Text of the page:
About a third of Nothing But Kahn is about writing poetry or about jazz, another form of creativity. And listening to them, I find myself asking, do I really need to hear another poem about writing poetry? About how I am really a better poet than those poets who win slams? About how great John Coltrane was? And the answer is no, I don’t need to hear them again.
What I haven’t heard is your life (whoever you are). Davison is definitely best when he describes his actual life. Cuts like “Running” and “A Mother’s Love”, while still presenting well-trod morals, at least build those morals on concrete, original details.
Which brings me to what I consider the biggest flaw of this CD—Davison buries his best, most moving work as “hidden tracks” at the end of the CD. In these pieces, titled “The My Story Montage”, Davison presents a mini-autobiography, exploring the specific pains of his life and how that life has made him the man he is, and created the values he lives by. And further, how he attempts to pass his knowledge and values on to others. I have to wonder why he buried these poems like this. Were they too personal? Did he not have faith in them? Were they not the pieces which earned applause? Or was he consciously saving the best for last?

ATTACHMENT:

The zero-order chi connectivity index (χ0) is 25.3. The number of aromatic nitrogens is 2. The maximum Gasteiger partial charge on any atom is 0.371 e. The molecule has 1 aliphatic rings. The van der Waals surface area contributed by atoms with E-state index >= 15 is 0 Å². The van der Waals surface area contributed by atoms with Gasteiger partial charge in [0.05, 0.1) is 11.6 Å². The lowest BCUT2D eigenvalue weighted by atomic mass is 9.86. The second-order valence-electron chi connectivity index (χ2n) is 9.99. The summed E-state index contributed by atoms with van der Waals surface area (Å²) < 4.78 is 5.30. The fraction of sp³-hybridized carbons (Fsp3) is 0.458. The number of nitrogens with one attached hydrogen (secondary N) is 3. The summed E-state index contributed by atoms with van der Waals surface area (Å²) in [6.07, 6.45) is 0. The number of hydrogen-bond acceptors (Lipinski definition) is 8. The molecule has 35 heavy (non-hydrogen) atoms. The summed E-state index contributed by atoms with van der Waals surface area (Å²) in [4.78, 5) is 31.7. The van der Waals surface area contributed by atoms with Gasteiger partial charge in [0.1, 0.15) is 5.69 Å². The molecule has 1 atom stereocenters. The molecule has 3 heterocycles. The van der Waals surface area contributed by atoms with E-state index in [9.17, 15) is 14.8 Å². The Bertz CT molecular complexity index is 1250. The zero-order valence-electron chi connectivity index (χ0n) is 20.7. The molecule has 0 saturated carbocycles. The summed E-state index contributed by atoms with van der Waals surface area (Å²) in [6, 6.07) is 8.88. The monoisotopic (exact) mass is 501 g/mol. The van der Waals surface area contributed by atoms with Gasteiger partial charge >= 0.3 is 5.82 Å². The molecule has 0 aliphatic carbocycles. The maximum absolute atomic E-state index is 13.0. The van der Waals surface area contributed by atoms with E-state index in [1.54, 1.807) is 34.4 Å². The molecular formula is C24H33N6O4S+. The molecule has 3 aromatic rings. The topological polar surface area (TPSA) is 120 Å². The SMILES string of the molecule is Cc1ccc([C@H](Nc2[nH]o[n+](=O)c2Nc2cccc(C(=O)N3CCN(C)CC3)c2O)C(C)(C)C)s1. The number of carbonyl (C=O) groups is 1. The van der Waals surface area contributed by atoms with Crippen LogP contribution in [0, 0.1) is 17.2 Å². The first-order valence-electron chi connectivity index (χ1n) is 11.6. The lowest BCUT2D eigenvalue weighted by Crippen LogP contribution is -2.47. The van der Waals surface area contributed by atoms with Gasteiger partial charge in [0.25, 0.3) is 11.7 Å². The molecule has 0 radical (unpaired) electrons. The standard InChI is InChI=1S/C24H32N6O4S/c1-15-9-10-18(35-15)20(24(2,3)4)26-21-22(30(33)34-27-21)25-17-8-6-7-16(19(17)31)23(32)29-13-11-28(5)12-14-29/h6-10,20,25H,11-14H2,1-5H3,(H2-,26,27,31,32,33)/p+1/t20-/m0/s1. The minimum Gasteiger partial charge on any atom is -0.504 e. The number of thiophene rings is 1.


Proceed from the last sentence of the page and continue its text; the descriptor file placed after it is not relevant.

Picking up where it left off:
My advice to Kahn Davison is, trust your own advice. Tells us more about your own life. And put it right up front.
—G. Murray Thomas